by Aaron Jaffe ’21
The race through October is well underway. This MLB season was played over 60 games instead of the prototypical 162 game sleight. Due to COVID-19, fans were not allowed in stadiums from opening day through the first two rounds of the playoffs. The MLB is currently using two neutral host sites for the LCS, Petco Park in San Diego for the ALCS and Globe Life Field in Texas for the NLCS. Fans have since been allowed to attend in Texas, where 11,500 tickets are sold for each game of this series and eventually the World Series. The newly introduced playoff system has debuted, bringing 16 teams to the postseason instead of 10. In the American league, the AL East champion Tampa Bay Rays defeated multiple division rivals to get to the ALCS, sweeping the Toronto Blue Jays and then taking down the New York Yankees in five. Their opponent, the Houston Astros, swept the Minnesota Twins in an upset before beating the Oakland Athletics in four. For the National League, The NL West winning Los Angeles Dodgers swept both the Milwaukee Brewers and the San Diego Padres en route to the NLCS. Opposing them is the NL East champion Atlanta Braves who also swept their way to the NLCS, defeating the Cincinnati Reds and Miami Marlins. Instead of waiting until the World Series matchup is officially set, why not dive into who each of the four final teams would want to play in the fall classic.
Tampa Bay Rays: Atlanta Braves
If you did not know, the Tampa Bay Rays held the best record in the American League in this shortened season. The Rays were not even the favorite to win their own division to open the year. Tampa Bay wants to get out in front early in games and use their bullpen, which has been great throughout the postseason. Against a weaker starting rotation with Atlanta, the Rays would have to prefer seeing the Braves rather than taking on the loaded Dodger roster in the final series.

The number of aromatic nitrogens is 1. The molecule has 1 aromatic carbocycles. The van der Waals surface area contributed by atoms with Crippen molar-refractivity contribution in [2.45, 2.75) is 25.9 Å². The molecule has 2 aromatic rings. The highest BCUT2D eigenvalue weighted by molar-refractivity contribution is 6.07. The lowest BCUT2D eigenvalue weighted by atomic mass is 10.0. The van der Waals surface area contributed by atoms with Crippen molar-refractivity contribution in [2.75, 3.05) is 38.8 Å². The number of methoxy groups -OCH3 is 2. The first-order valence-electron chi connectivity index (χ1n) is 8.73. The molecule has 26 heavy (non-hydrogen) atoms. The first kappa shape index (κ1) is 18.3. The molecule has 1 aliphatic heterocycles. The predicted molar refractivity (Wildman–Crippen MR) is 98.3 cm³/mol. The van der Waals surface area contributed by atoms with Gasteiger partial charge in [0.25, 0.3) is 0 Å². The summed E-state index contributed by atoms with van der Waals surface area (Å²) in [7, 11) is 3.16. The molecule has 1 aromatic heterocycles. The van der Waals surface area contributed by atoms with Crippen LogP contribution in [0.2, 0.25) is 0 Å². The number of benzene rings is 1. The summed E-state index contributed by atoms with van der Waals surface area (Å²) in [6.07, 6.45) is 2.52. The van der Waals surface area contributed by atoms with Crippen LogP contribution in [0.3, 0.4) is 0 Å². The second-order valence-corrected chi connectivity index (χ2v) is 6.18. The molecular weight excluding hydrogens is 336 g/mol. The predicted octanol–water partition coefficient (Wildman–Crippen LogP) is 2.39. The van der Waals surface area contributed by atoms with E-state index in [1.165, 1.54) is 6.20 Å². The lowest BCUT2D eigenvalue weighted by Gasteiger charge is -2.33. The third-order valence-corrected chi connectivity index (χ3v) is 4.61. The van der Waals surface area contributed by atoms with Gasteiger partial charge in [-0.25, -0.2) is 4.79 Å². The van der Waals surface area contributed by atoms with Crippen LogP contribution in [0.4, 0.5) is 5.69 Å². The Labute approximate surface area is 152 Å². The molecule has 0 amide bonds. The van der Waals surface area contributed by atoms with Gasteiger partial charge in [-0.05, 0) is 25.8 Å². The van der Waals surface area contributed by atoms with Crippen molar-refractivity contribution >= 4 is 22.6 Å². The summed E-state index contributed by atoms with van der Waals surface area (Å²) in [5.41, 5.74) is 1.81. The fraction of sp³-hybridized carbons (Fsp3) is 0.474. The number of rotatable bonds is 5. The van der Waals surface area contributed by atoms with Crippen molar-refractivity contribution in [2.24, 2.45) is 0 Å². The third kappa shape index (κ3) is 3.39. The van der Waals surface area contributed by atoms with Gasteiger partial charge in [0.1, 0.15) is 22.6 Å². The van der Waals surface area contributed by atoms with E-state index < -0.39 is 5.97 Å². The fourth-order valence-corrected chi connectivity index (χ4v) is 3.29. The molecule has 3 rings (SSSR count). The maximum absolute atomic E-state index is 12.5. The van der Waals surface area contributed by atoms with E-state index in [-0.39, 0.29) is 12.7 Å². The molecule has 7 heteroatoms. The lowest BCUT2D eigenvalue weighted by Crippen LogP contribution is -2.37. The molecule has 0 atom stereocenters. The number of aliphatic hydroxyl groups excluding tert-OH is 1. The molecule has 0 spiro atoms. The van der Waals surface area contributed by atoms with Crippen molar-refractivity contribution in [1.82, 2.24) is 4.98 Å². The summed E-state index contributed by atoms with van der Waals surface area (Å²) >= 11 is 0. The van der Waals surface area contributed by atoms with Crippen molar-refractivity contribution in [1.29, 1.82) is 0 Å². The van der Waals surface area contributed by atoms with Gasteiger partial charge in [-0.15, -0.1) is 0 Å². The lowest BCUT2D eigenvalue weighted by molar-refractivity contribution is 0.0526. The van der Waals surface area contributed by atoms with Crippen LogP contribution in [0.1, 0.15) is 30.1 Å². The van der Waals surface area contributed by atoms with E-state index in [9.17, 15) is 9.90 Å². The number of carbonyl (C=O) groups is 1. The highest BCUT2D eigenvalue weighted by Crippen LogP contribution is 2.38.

Houston Astros: Atlanta Braves
While I know that a Astros/Dodgers 2017 World Series rematch is enticing for fans and possibly the Houston players too after all the hate they received following the sign stealing scandal, the Astros should also want Atlanta. If there is one thing that Astros do best, it is their bats. The Dodgers have serious firepower as well as a better starting rotation with the cherry on top being the motivation LA would have to win this time around makes Atlanta seem like a world easier.
Los Angeles Dodgers: Houston Astros
This side of the new rivalry between Houston and LA wants the rematch. The Dodgers have been vocal about feeling cheated out of a title three seasons ago. The Dodgers had the best record in baseball, finishing 43-17 in the short season, setting pace for 116 wins if it was a 162 game campaign. The Dodgers .717 win percentage was best in franchise history. Their roster has every possible need ready and taking on the Astros would be the best way for LA to end their recent postseason disappointments.
Atlanta Braves: Tampa Bay Rays
The Rays are a certainly well-rounded team, but their ability to hit for power doesn’t compete with Houston or Atlanta. The Braves have been able to rely on rookie pitcher Ian Anderson but still need to make up for a lack of experience in their starting rotation for the World Series by scoring a ton of runs, which is less likely to be matched by the Rays offense. Atlanta has a bullpen that can match what Tampa Bay brings, so the Braves who are trying to win an offensive battle would be much better suited against the Rays.